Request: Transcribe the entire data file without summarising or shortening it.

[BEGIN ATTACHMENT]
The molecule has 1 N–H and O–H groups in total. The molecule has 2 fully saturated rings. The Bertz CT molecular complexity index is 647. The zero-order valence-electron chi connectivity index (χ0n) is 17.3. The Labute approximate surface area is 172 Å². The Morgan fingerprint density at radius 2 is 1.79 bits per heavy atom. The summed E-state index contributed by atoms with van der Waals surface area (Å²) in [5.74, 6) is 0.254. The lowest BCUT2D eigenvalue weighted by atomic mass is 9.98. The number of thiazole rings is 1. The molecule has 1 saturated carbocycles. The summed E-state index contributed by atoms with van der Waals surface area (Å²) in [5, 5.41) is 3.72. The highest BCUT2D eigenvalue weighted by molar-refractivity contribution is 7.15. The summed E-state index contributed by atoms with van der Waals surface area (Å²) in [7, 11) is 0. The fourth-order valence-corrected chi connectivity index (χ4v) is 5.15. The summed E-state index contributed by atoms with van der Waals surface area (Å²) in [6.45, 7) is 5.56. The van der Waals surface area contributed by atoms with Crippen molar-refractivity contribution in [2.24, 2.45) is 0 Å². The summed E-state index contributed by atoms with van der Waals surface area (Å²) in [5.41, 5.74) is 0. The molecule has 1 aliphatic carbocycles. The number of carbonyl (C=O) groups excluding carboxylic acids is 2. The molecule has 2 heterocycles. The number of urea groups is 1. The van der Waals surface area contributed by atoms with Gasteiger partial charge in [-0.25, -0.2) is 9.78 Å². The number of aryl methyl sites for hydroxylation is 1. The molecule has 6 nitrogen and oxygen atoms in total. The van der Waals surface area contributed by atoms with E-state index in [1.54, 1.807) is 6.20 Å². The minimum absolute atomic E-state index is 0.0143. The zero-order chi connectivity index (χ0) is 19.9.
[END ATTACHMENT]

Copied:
The molecule has 1 N–H and O–H groups in total. The molecule has 2 fully saturated rings. The Bertz CT molecular complexity index is 647. The zero-order valence-electron chi connectivity index (χ0n) is 17.3. The Labute approximate surface area is 172 Å². The Morgan fingerprint density at radius 2 is 1.79 bits per heavy atom. The summed E-state index contributed by atoms with van der Waals surface area (Å²) in [5.74, 6) is 0.254. The lowest BCUT2D eigenvalue weighted by atomic mass is 9.98. The number of thiazole rings is 1. The molecule has 1 saturated carbocycles. The summed E-state index contributed by atoms with van der Waals surface area (Å²) in [5, 5.41) is 3.72. The highest BCUT2D eigenvalue weighted by molar-refractivity contribution is 7.15. The summed E-state index contributed by atoms with van der Waals surface area (Å²) in [7, 11) is 0. The fourth-order valence-corrected chi connectivity index (χ4v) is 5.15. The summed E-state index contributed by atoms with van der Waals surface area (Å²) in [6.45, 7) is 5.56. The van der Waals surface area contributed by atoms with Crippen molar-refractivity contribution in [2.24, 2.45) is 0 Å². The summed E-state index contributed by atoms with van der Waals surface area (Å²) in [5.41, 5.74) is 0. The molecule has 1 aliphatic carbocycles. The number of carbonyl (C=O) groups excluding carboxylic acids is 2. The molecule has 2 heterocycles. The number of urea groups is 1. The van der Waals surface area contributed by atoms with Gasteiger partial charge in [-0.25, -0.2) is 9.78 Å². The number of aryl methyl sites for hydroxylation is 1. The molecule has 6 nitrogen and oxygen atoms in total. The van der Waals surface area contributed by atoms with E-state index in [1.54, 1.807) is 6.20 Å². The minimum absolute atomic E-state index is 0.0143. The zero-order chi connectivity index (χ0) is 19.9.